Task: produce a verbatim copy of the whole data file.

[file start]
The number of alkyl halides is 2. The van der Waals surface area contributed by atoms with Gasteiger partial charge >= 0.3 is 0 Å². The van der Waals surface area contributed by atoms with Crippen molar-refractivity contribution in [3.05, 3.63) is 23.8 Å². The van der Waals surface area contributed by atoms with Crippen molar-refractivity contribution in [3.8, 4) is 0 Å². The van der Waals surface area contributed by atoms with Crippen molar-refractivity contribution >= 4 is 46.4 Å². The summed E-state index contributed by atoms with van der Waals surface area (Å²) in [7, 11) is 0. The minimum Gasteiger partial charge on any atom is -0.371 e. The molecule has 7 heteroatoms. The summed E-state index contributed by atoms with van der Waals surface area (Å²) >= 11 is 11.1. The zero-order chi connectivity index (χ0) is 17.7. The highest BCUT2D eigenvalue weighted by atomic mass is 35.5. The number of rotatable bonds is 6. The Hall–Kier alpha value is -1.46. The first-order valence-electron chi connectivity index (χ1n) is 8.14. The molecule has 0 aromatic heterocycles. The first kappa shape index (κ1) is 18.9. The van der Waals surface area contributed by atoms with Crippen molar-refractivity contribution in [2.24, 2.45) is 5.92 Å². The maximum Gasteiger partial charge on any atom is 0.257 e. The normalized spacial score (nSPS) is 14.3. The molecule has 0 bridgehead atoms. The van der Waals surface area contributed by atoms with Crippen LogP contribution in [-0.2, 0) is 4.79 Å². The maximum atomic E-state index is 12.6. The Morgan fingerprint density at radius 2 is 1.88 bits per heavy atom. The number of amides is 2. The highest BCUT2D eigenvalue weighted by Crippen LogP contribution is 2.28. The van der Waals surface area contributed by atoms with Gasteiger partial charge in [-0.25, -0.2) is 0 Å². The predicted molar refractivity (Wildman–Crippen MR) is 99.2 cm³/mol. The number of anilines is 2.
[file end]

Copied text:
The number of alkyl halides is 2. The van der Waals surface area contributed by atoms with Gasteiger partial charge >= 0.3 is 0 Å². The van der Waals surface area contributed by atoms with Crippen molar-refractivity contribution in [3.05, 3.63) is 23.8 Å². The van der Waals surface area contributed by atoms with Crippen molar-refractivity contribution in [3.8, 4) is 0 Å². The van der Waals surface area contributed by atoms with Crippen molar-refractivity contribution >= 4 is 46.4 Å². The summed E-state index contributed by atoms with van der Waals surface area (Å²) in [7, 11) is 0. The minimum Gasteiger partial charge on any atom is -0.371 e. The molecule has 7 heteroatoms. The summed E-state index contributed by atoms with van der Waals surface area (Å²) >= 11 is 11.1. The zero-order chi connectivity index (χ0) is 17.7. The highest BCUT2D eigenvalue weighted by atomic mass is 35.5. The number of rotatable bonds is 6. The Hall–Kier alpha value is -1.46. The first-order valence-electron chi connectivity index (χ1n) is 8.14. The molecule has 0 aromatic heterocycles. The first kappa shape index (κ1) is 18.9. The van der Waals surface area contributed by atoms with Crippen molar-refractivity contribution in [2.24, 2.45) is 5.92 Å². The maximum Gasteiger partial charge on any atom is 0.257 e. The normalized spacial score (nSPS) is 14.3. The molecule has 0 bridgehead atoms. The van der Waals surface area contributed by atoms with Crippen LogP contribution in [-0.2, 0) is 4.79 Å². The maximum atomic E-state index is 12.6. The Morgan fingerprint density at radius 2 is 1.88 bits per heavy atom. The number of amides is 2. The highest BCUT2D eigenvalue weighted by Crippen LogP contribution is 2.28. The van der Waals surface area contributed by atoms with Gasteiger partial charge in [-0.25, -0.2) is 0 Å². The predicted molar refractivity (Wildman–Crippen MR) is 99.2 cm³/mol. The number of anilines is 2.